This is a very good example of a curiously shaped flint nodule. Flints have all come out of the soft limestone formation of the Upper Chalk. The Chalk was formed in a sea which covered most of Northern and Central Europe and Britain during the Late Cretaceous period just before the extinction of the dinosaurs (and much other life) in the end Cretaceous extinction. All flint, including your specimens, is 85 to 65 million years old.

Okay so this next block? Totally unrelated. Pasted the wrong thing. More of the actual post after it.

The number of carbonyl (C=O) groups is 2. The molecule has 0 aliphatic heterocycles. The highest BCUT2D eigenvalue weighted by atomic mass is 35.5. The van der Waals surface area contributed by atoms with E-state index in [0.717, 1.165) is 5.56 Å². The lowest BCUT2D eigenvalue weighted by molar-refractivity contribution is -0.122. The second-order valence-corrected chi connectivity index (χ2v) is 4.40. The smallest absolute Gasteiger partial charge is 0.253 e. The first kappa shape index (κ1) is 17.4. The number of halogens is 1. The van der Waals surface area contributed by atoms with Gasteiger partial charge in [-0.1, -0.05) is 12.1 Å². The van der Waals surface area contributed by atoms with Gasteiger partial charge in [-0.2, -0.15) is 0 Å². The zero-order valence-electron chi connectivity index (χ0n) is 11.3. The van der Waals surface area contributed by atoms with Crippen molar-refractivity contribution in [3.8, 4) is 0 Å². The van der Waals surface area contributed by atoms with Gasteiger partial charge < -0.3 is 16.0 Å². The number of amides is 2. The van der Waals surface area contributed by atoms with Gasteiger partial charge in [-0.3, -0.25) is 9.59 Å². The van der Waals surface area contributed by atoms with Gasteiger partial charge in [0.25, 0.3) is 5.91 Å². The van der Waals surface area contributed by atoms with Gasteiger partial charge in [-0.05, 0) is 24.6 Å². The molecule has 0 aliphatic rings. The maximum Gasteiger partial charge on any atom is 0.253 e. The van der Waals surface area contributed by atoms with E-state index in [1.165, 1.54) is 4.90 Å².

Flint nodules are formed by an accumulation of silica gel from the brakdown of the skeletons of siliceous sponges on the ancient sea floor.This specimen is probably a trace fossil, as tooth, claw and other odd shaped flint nodules usually formed when the silica gel flowed into burrows left by animals such as crustaceans (shrimp-like animals with a hard external skeleton) on the sea bed and later hardened.
I've attached a bit more information about how flint forms.